Tuesday, December 21, 2010

Fully human (WOF)

One of the first things you learn about humanity is that we’re not equal. Or, rather, that we’re not treated like we’re equal. The supposedly more desirable positions in the hierarchy are called many things – expressions of privilege, dominance, power – but they’re all fundamentally inegalitarian and undemocratic. This inequality forms a social system (again that goes by many names, hegemony, kyriarchy, patriarchy) which infects almost every corner of life, even the smallest most meaningless minutia.

There’s a variety of ways people get sorted into acceptable or unacceptable camps, more than I can really list, but it’s important to remember that these constructed categories of “good people” and “bad” are forced definitions. They’re not reality, but a social system that has contorted our perceptions, and ultimately even ourselves. That’s one of the most essential parts of these seemingly ubiquitous systems, they majorly impact perceptions. They determine which groups of people are perceived as having individualities, having identities, having a claim to humanity.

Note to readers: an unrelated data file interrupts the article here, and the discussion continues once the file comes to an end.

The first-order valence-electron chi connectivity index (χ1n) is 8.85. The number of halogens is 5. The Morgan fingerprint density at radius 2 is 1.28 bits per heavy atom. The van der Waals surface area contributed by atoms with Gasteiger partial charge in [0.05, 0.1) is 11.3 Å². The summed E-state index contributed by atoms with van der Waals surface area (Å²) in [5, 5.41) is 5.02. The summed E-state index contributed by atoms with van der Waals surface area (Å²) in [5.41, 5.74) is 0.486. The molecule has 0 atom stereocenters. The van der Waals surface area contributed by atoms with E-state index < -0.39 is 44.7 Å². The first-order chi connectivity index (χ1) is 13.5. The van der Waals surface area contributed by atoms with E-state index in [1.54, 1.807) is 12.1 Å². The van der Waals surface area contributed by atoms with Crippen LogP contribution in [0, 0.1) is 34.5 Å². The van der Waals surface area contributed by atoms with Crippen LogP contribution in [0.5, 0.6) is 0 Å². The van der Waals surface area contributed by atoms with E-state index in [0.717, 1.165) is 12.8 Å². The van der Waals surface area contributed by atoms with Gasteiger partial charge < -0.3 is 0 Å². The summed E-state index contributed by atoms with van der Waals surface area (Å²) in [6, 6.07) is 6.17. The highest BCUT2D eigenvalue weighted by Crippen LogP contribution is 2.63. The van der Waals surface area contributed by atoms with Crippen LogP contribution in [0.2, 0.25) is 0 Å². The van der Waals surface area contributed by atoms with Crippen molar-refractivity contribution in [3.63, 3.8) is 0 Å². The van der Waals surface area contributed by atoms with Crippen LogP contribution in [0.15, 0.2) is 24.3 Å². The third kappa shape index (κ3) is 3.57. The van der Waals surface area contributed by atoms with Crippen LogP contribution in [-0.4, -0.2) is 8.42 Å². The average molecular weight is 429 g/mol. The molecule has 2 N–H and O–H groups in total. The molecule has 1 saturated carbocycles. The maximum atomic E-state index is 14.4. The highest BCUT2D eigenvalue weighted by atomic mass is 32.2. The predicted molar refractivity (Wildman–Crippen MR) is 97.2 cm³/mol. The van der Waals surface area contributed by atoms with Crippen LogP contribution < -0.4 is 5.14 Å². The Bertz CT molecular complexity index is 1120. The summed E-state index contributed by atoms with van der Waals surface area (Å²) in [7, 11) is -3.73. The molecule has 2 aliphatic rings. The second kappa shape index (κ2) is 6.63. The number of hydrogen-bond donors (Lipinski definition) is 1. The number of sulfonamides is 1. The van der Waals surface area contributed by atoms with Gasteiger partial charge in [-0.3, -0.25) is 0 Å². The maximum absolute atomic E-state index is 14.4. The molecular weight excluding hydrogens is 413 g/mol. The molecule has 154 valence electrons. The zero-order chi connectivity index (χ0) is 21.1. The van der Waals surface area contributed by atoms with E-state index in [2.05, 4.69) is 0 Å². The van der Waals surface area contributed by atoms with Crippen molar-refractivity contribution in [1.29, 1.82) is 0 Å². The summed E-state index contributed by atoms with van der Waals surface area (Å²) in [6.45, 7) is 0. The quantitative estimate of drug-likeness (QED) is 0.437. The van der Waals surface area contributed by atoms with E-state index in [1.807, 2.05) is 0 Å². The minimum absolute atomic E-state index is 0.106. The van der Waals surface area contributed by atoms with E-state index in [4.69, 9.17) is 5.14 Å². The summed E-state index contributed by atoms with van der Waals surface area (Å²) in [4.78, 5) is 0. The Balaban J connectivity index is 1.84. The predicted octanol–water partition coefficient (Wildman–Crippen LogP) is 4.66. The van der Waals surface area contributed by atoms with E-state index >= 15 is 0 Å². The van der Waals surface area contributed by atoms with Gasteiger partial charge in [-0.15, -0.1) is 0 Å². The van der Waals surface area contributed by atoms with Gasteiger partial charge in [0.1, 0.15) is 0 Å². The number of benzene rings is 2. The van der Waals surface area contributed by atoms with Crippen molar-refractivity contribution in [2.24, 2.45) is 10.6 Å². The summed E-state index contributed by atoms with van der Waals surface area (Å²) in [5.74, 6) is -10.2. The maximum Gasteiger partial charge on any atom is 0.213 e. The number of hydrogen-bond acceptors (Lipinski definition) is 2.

Many discussions fall victim to this thinking, inside and outside of academia. This is visible in evangelical discussions about how evangelicals won’t be raptured because they have the unifying trait of being saved, but that those left behind are a single, cohesive category – those outside, beneath, below them. Chua, unfortunately, seems to have similar difficulties fully characterizing one group (at least in this chapter), and surprise, it’s the poor!

Having argued that class categories are excellent predictors for ethnic categories, Chua seems to then spend a great amount of time in this Latin American section detailing the complexities of which specific ethnicities get included in the larger, almost racial category of “white”. She stresses that even in colonial times the colonial forces had various ethnic old world origins: